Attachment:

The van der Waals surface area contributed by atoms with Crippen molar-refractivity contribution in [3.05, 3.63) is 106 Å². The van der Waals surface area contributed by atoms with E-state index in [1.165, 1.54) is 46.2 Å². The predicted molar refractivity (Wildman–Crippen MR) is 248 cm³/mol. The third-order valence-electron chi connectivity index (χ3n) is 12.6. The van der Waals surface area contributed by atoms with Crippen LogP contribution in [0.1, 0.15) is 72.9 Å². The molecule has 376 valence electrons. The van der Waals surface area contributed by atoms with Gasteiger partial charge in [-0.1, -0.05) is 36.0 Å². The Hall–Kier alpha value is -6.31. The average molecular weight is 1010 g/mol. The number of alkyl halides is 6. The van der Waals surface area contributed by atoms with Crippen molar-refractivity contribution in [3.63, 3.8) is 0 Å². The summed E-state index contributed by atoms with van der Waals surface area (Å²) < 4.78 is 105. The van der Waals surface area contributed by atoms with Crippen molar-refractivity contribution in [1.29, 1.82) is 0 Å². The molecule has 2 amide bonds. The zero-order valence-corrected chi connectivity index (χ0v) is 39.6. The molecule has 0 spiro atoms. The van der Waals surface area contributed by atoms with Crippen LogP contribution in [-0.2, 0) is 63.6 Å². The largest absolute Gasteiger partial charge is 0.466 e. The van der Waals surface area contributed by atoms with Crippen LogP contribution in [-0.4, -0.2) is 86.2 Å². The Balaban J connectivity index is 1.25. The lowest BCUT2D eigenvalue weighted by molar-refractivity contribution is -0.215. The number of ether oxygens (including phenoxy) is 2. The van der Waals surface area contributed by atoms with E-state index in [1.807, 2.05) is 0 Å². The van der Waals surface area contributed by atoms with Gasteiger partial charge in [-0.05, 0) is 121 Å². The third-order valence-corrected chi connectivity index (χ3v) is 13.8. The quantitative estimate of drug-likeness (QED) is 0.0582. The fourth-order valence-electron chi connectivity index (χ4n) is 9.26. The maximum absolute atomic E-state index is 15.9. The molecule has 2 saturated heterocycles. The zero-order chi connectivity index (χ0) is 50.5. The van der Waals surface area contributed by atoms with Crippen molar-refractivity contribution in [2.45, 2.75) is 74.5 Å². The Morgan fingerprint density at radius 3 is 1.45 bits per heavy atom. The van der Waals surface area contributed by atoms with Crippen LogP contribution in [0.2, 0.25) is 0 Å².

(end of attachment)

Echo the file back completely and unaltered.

The van der Waals surface area contributed by atoms with Crippen molar-refractivity contribution in [3.05, 3.63) is 106 Å². The van der Waals surface area contributed by atoms with E-state index in [1.165, 1.54) is 46.2 Å². The predicted molar refractivity (Wildman–Crippen MR) is 248 cm³/mol. The third-order valence-electron chi connectivity index (χ3n) is 12.6. The van der Waals surface area contributed by atoms with Crippen LogP contribution in [0.1, 0.15) is 72.9 Å². The molecule has 376 valence electrons. The van der Waals surface area contributed by atoms with Gasteiger partial charge in [-0.1, -0.05) is 36.0 Å². The Hall–Kier alpha value is -6.31. The average molecular weight is 1010 g/mol. The number of alkyl halides is 6. The van der Waals surface area contributed by atoms with Crippen molar-refractivity contribution in [3.63, 3.8) is 0 Å². The summed E-state index contributed by atoms with van der Waals surface area (Å²) < 4.78 is 105. The van der Waals surface area contributed by atoms with Crippen molar-refractivity contribution in [1.29, 1.82) is 0 Å². The molecule has 2 amide bonds. The zero-order valence-corrected chi connectivity index (χ0v) is 39.6. The molecule has 0 spiro atoms. The van der Waals surface area contributed by atoms with Crippen LogP contribution in [-0.2, 0) is 63.6 Å². The largest absolute Gasteiger partial charge is 0.466 e. The van der Waals surface area contributed by atoms with Crippen LogP contribution in [-0.4, -0.2) is 86.2 Å². The Balaban J connectivity index is 1.25. The lowest BCUT2D eigenvalue weighted by molar-refractivity contribution is -0.215. The number of ether oxygens (including phenoxy) is 2. The van der Waals surface area contributed by atoms with E-state index in [1.807, 2.05) is 0 Å². The van der Waals surface area contributed by atoms with Gasteiger partial charge in [-0.05, 0) is 121 Å². The third-order valence-corrected chi connectivity index (χ3v) is 13.8. The quantitative estimate of drug-likeness (QED) is 0.0582. The fourth-order valence-electron chi connectivity index (χ4n) is 9.26. The maximum absolute atomic E-state index is 15.9. The molecule has 2 saturated heterocycles. The zero-order chi connectivity index (χ0) is 50.5. The van der Waals surface area contributed by atoms with Crippen molar-refractivity contribution in [2.45, 2.75) is 74.5 Å². The Morgan fingerprint density at radius 3 is 1.45 bits per heavy atom. The van der Waals surface area contributed by atoms with Crippen LogP contribution in [0.2, 0.25) is 0 Å².